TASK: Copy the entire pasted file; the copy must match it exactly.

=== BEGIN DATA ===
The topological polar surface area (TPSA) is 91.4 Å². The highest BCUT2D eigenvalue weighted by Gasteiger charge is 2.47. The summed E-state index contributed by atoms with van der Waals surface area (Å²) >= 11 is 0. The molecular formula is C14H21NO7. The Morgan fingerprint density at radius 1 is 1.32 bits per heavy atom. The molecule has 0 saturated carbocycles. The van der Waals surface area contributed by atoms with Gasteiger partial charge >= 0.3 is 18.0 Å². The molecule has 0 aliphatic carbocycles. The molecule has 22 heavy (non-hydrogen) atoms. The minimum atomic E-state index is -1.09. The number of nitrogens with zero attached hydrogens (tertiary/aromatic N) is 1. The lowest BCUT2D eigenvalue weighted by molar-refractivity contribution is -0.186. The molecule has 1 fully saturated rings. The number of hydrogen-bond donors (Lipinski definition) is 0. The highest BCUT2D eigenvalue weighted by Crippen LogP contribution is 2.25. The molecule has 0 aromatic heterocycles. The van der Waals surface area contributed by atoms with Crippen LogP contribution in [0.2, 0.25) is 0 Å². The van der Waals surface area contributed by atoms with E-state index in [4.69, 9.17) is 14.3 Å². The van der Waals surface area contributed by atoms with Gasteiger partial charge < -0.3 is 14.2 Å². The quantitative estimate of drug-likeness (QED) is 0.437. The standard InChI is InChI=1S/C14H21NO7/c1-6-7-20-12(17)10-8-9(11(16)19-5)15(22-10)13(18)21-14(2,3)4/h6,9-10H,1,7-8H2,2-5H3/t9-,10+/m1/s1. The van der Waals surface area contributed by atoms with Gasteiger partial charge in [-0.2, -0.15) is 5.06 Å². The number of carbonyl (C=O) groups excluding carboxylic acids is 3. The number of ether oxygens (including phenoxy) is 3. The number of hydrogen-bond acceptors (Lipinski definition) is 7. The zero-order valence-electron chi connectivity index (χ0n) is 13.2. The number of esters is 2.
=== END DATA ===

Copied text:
The topological polar surface area (TPSA) is 91.4 Å². The highest BCUT2D eigenvalue weighted by Gasteiger charge is 2.47. The summed E-state index contributed by atoms with van der Waals surface area (Å²) >= 11 is 0. The molecular formula is C14H21NO7. The Morgan fingerprint density at radius 1 is 1.32 bits per heavy atom. The molecule has 0 saturated carbocycles. The van der Waals surface area contributed by atoms with Gasteiger partial charge >= 0.3 is 18.0 Å². The molecule has 0 aliphatic carbocycles. The molecule has 22 heavy (non-hydrogen) atoms. The minimum atomic E-state index is -1.09. The number of nitrogens with zero attached hydrogens (tertiary/aromatic N) is 1. The lowest BCUT2D eigenvalue weighted by molar-refractivity contribution is -0.186. The molecule has 1 fully saturated rings. The number of hydrogen-bond donors (Lipinski definition) is 0. The highest BCUT2D eigenvalue weighted by Crippen LogP contribution is 2.25. The molecule has 0 aromatic heterocycles. The van der Waals surface area contributed by atoms with Crippen LogP contribution in [0.2, 0.25) is 0 Å². The van der Waals surface area contributed by atoms with E-state index in [4.69, 9.17) is 14.3 Å². The van der Waals surface area contributed by atoms with Gasteiger partial charge < -0.3 is 14.2 Å². The quantitative estimate of drug-likeness (QED) is 0.437. The standard InChI is InChI=1S/C14H21NO7/c1-6-7-20-12(17)10-8-9(11(16)19-5)15(22-10)13(18)21-14(2,3)4/h6,9-10H,1,7-8H2,2-5H3/t9-,10+/m1/s1. The van der Waals surface area contributed by atoms with Gasteiger partial charge in [-0.2, -0.15) is 5.06 Å². The number of carbonyl (C=O) groups excluding carboxylic acids is 3. The number of ether oxygens (including phenoxy) is 3. The number of hydrogen-bond acceptors (Lipinski definition) is 7. The zero-order valence-electron chi connectivity index (χ0n) is 13.2. The number of esters is 2.